When Deputy U.S. Trade Representative Dennis Shea tore into the European Union last week, attacking the $178 billion goods trade deficit the United States runs with the EU and acknowledging that the deficit “colors” every aspect of America’s approach to trade with Europe, it was hardly a departure for anyone in the administration.
U.S. President Donald Trump has, since 30 years before day one in office, been obsessed with trade balances, viewing the difference between a country’s imports and exports as something like the balance sheet of a business—more outflows than inflows must be the road to bankruptcy (something Trump is intimately familiar with), so the only path to solvency must be to balance the books by importing less and exporting more.
During Trump’s first two years in office, that metric—his own—got worse, with the U.S. trade deficit steadily widening. Last year, it shrank a bit to $616 billion—a bit better than in 2018 but still a wider gap than when he took office.
But the fact is, the myopia around the trade balance has in fact colored every aspect of the administration’s approach with every single major trading partner: the trade war with China, the browbeating of Japan and South Korea, the renegotiation of the North American Free Trade Agreement, the vilification of India and Vietnam, and, of course, the repeated broadsides about Europe’s “unfair” trade due to the size of that bloc’s trade surplus, especially Germany’s role in the surplus.
Just what do Trump and his administration get so wrong about trade deficits, and why does that mistaken diagnosis hamper so badly America’s efforts not just to deepen strategic ties with allies but to make any progress on trade at all?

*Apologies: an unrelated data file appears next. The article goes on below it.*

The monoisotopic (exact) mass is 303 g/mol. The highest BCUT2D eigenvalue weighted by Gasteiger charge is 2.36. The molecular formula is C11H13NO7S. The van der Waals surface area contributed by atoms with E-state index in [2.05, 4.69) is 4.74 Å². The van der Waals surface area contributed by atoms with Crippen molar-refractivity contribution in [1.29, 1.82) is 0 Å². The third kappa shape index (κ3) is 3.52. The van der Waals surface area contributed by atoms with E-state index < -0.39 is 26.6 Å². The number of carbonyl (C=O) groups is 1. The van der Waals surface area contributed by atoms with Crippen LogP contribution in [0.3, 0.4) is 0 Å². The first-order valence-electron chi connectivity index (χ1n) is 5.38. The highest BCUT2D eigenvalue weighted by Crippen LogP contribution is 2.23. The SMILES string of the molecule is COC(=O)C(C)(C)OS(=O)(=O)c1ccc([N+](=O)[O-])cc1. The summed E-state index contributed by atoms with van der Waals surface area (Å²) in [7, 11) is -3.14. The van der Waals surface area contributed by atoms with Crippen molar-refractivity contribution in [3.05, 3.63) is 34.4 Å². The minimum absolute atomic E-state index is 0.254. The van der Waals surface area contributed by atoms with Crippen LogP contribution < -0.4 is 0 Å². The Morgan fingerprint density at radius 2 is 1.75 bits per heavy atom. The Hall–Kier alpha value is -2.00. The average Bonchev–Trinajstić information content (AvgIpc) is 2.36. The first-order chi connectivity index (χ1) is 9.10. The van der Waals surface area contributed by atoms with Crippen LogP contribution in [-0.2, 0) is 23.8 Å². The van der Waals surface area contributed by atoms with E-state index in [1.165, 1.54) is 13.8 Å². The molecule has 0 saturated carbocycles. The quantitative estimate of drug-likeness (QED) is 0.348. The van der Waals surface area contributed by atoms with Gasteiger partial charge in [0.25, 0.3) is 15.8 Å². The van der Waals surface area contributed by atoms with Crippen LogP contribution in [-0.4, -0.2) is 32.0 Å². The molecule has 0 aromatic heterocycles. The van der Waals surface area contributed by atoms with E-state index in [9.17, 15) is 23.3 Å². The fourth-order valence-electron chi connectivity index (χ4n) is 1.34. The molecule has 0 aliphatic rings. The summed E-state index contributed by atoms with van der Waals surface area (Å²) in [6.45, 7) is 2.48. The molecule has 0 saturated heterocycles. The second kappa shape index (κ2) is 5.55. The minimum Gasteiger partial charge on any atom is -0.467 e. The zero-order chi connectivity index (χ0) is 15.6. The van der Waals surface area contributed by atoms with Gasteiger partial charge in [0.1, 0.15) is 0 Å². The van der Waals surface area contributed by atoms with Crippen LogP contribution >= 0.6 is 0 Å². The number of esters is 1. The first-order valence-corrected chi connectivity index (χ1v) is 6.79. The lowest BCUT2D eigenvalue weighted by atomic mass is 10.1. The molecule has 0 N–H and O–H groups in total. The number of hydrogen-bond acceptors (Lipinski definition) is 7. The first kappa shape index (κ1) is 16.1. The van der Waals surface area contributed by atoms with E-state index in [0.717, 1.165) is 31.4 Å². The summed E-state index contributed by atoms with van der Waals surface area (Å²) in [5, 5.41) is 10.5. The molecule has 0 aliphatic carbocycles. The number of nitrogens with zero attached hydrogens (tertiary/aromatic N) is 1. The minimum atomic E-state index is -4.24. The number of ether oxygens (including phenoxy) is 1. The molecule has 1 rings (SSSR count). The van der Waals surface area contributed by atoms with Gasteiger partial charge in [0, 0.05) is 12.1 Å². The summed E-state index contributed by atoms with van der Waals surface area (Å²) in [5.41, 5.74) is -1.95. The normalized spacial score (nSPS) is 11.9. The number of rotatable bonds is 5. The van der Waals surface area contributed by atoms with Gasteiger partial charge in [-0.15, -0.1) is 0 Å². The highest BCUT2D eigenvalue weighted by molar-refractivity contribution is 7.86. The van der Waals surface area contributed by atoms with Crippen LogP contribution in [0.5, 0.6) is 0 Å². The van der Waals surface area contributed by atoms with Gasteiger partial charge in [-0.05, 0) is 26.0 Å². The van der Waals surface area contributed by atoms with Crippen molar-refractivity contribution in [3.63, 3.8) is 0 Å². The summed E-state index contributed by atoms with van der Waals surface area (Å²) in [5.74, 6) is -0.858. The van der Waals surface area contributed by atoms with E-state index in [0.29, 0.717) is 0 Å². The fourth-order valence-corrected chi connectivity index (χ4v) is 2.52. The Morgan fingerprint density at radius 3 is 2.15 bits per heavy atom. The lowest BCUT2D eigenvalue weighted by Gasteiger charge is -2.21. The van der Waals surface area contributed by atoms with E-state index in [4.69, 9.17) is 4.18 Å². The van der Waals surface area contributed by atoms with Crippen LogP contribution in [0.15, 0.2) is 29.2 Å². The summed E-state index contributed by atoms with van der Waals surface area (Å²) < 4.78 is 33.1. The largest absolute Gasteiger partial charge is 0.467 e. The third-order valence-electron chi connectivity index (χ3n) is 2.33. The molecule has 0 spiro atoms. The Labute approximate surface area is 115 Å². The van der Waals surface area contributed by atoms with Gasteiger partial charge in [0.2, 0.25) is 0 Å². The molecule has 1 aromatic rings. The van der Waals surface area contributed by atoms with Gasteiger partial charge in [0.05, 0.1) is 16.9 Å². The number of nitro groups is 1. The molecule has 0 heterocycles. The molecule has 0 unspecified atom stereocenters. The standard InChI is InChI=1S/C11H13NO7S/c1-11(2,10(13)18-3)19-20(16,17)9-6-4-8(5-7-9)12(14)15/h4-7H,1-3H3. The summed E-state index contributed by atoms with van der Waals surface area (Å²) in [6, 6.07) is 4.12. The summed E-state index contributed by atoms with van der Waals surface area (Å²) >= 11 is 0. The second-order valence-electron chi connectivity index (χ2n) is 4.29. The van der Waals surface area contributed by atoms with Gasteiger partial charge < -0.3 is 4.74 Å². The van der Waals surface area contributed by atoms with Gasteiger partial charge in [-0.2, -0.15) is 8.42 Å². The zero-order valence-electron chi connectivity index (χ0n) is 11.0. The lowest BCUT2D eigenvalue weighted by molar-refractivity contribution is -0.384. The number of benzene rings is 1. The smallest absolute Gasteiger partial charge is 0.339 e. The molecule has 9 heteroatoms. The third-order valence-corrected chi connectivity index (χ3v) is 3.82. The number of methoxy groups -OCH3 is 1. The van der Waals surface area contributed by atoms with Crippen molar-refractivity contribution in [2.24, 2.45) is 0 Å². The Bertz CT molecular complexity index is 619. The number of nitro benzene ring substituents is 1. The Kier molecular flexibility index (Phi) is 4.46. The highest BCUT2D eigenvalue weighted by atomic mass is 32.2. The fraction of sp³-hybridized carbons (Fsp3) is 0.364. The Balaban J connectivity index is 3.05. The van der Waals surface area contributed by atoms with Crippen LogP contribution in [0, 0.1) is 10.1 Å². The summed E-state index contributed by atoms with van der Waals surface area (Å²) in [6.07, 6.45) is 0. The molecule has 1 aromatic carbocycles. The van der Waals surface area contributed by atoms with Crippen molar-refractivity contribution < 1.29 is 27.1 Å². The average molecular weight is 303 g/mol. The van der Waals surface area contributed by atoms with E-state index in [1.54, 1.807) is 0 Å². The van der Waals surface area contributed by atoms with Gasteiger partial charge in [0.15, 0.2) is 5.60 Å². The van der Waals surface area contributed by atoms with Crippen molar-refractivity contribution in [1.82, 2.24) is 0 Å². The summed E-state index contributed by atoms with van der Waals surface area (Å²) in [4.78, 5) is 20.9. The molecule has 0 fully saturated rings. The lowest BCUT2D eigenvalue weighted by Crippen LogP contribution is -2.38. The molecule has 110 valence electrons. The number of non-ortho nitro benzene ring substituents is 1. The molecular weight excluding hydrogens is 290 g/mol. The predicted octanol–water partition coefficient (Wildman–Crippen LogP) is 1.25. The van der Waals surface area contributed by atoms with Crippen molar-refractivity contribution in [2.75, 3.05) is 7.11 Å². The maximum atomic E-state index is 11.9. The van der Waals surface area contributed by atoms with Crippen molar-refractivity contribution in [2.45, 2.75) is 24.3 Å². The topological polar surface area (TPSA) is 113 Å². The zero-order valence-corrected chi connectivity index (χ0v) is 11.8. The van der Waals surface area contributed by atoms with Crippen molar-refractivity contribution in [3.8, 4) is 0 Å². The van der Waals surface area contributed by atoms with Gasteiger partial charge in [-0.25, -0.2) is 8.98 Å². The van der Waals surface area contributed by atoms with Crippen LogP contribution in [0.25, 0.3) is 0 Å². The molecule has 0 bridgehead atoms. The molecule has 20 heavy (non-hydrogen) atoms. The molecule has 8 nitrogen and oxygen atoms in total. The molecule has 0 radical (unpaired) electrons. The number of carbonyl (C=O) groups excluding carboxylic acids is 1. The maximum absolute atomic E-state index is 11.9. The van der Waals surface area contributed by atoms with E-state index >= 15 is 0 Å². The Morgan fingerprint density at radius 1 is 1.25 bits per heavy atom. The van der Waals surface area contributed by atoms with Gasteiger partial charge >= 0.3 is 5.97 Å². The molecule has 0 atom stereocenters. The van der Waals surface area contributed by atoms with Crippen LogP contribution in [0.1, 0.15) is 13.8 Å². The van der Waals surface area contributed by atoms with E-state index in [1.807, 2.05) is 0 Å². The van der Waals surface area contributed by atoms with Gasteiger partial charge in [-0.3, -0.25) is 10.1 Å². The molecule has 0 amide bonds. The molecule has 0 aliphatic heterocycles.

The overall trade balance, whether a deficit (like the United States) or a surplus (like Germany), isn’t a very good indicator of overall economic health, for starters. In recent years, there has been an almost inverse relationship between domestic growth rates and unemployment and the size of the trade deficit: It ballooned during the go-go years of the first George W. Bush administration, and when the U.S. trade deficit did shrink dramatically between 2008 and 2010, that was because of the sudden and catastrophic damage of the financial crisis.
More to the point, a trade balance—oddly enough—doesn’t say very much about the health of a country’s trading relationships. That’s because the trade balance is simply part of a broader accounting measure known as the current account balance, and that is actually determined by a country’s domestic savings rate and investment habits—not by trade barriers to U.S. trucks, nuts, and beef or by a U.S. penchant for French wines and German cars.
“Foreign import barriers and exports subsidies are not the reason for the US trade deficit,” Martin Feldstein, the former chief economic advisor to Ronald Reagan, explained in 2017. “The real reason is that Americans are spending more than they produce.”
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